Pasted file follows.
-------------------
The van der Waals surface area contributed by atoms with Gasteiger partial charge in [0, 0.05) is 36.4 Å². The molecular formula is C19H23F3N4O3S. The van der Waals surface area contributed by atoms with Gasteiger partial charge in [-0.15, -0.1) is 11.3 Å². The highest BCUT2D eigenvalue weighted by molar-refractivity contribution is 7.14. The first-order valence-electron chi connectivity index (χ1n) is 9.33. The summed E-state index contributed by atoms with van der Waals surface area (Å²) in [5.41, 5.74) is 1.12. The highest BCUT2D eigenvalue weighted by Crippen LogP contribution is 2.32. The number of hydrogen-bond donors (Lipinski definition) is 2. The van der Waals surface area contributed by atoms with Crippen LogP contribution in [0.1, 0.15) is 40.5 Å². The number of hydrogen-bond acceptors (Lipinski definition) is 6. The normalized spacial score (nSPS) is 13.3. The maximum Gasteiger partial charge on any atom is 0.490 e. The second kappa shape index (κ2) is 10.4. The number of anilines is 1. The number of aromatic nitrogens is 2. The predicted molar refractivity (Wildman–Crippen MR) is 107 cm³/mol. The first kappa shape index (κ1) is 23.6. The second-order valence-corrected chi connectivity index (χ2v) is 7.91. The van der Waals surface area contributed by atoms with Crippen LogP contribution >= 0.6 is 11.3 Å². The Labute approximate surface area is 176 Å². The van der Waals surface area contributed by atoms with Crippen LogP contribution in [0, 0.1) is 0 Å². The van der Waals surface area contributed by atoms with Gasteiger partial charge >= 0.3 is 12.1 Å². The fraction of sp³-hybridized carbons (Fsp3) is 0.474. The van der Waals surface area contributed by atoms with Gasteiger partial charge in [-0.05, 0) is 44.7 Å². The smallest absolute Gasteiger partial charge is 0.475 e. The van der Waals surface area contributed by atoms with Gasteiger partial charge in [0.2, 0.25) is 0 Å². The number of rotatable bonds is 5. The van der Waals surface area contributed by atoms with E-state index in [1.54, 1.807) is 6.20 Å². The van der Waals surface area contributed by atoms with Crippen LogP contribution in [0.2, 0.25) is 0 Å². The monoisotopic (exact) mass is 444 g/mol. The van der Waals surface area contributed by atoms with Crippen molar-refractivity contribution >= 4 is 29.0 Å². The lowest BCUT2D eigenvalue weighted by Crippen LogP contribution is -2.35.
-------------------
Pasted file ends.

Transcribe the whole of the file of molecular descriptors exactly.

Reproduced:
The van der Waals surface area contributed by atoms with Gasteiger partial charge in [0, 0.05) is 36.4 Å². The molecular formula is C19H23F3N4O3S. The van der Waals surface area contributed by atoms with Gasteiger partial charge in [-0.15, -0.1) is 11.3 Å². The highest BCUT2D eigenvalue weighted by molar-refractivity contribution is 7.14. The first-order valence-electron chi connectivity index (χ1n) is 9.33. The summed E-state index contributed by atoms with van der Waals surface area (Å²) in [5.41, 5.74) is 1.12. The highest BCUT2D eigenvalue weighted by Crippen LogP contribution is 2.32. The number of hydrogen-bond donors (Lipinski definition) is 2. The van der Waals surface area contributed by atoms with Crippen LogP contribution in [0.1, 0.15) is 40.5 Å². The number of hydrogen-bond acceptors (Lipinski definition) is 6. The normalized spacial score (nSPS) is 13.3. The maximum Gasteiger partial charge on any atom is 0.490 e. The second kappa shape index (κ2) is 10.4. The number of anilines is 1. The number of aromatic nitrogens is 2. The predicted molar refractivity (Wildman–Crippen MR) is 107 cm³/mol. The first kappa shape index (κ1) is 23.6. The second-order valence-corrected chi connectivity index (χ2v) is 7.91. The van der Waals surface area contributed by atoms with Crippen LogP contribution >= 0.6 is 11.3 Å². The Labute approximate surface area is 176 Å². The van der Waals surface area contributed by atoms with Crippen LogP contribution in [0, 0.1) is 0 Å². The van der Waals surface area contributed by atoms with Gasteiger partial charge >= 0.3 is 12.1 Å². The fraction of sp³-hybridized carbons (Fsp3) is 0.474. The van der Waals surface area contributed by atoms with Gasteiger partial charge in [-0.05, 0) is 44.7 Å². The smallest absolute Gasteiger partial charge is 0.475 e. The van der Waals surface area contributed by atoms with Gasteiger partial charge in [0.2, 0.25) is 0 Å². The number of rotatable bonds is 5. The van der Waals surface area contributed by atoms with E-state index in [1.54, 1.807) is 6.20 Å². The van der Waals surface area contributed by atoms with Crippen LogP contribution in [0.2, 0.25) is 0 Å². The monoisotopic (exact) mass is 444 g/mol. The van der Waals surface area contributed by atoms with Crippen molar-refractivity contribution >= 4 is 29.0 Å². The lowest BCUT2D eigenvalue weighted by Crippen LogP contribution is -2.35.